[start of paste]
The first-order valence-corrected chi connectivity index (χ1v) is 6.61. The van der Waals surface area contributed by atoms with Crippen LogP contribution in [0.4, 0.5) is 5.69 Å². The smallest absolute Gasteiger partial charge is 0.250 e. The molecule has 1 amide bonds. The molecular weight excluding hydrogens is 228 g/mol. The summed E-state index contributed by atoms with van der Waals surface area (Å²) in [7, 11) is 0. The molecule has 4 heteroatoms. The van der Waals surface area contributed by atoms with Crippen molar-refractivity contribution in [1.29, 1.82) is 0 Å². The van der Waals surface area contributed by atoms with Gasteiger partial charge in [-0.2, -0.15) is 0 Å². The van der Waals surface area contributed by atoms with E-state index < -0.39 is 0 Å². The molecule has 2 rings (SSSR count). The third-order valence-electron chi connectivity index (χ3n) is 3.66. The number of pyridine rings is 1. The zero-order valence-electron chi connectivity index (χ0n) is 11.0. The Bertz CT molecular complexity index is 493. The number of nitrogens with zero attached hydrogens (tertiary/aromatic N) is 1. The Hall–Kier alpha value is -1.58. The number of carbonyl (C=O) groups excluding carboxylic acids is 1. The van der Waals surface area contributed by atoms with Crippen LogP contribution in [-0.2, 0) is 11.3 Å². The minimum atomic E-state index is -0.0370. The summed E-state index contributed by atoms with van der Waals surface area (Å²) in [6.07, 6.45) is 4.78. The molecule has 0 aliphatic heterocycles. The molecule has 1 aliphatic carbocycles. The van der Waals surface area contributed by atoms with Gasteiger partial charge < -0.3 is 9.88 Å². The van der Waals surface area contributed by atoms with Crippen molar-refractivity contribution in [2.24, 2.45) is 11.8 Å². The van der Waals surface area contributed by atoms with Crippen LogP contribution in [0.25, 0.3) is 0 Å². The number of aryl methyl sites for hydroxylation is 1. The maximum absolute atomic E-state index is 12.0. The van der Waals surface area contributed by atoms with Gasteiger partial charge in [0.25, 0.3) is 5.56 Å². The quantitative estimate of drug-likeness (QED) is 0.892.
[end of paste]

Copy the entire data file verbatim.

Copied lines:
The first-order valence-corrected chi connectivity index (χ1v) is 6.61. The van der Waals surface area contributed by atoms with Crippen LogP contribution in [0.4, 0.5) is 5.69 Å². The smallest absolute Gasteiger partial charge is 0.250 e. The molecule has 1 amide bonds. The molecular weight excluding hydrogens is 228 g/mol. The summed E-state index contributed by atoms with van der Waals surface area (Å²) in [7, 11) is 0. The molecule has 4 heteroatoms. The van der Waals surface area contributed by atoms with Crippen molar-refractivity contribution in [1.29, 1.82) is 0 Å². The van der Waals surface area contributed by atoms with Gasteiger partial charge in [-0.2, -0.15) is 0 Å². The van der Waals surface area contributed by atoms with E-state index < -0.39 is 0 Å². The molecule has 2 rings (SSSR count). The third-order valence-electron chi connectivity index (χ3n) is 3.66. The number of pyridine rings is 1. The zero-order valence-electron chi connectivity index (χ0n) is 11.0. The Bertz CT molecular complexity index is 493. The number of nitrogens with zero attached hydrogens (tertiary/aromatic N) is 1. The Hall–Kier alpha value is -1.58. The number of carbonyl (C=O) groups excluding carboxylic acids is 1. The van der Waals surface area contributed by atoms with Crippen LogP contribution in [-0.2, 0) is 11.3 Å². The minimum atomic E-state index is -0.0370. The summed E-state index contributed by atoms with van der Waals surface area (Å²) in [6.07, 6.45) is 4.78. The molecule has 0 aliphatic heterocycles. The molecule has 1 aliphatic carbocycles. The van der Waals surface area contributed by atoms with Gasteiger partial charge < -0.3 is 9.88 Å². The van der Waals surface area contributed by atoms with Crippen molar-refractivity contribution in [2.24, 2.45) is 11.8 Å². The van der Waals surface area contributed by atoms with Crippen LogP contribution in [0.25, 0.3) is 0 Å². The number of aryl methyl sites for hydroxylation is 1. The maximum absolute atomic E-state index is 12.0. The van der Waals surface area contributed by atoms with Gasteiger partial charge in [0.25, 0.3) is 5.56 Å². The quantitative estimate of drug-likeness (QED) is 0.892.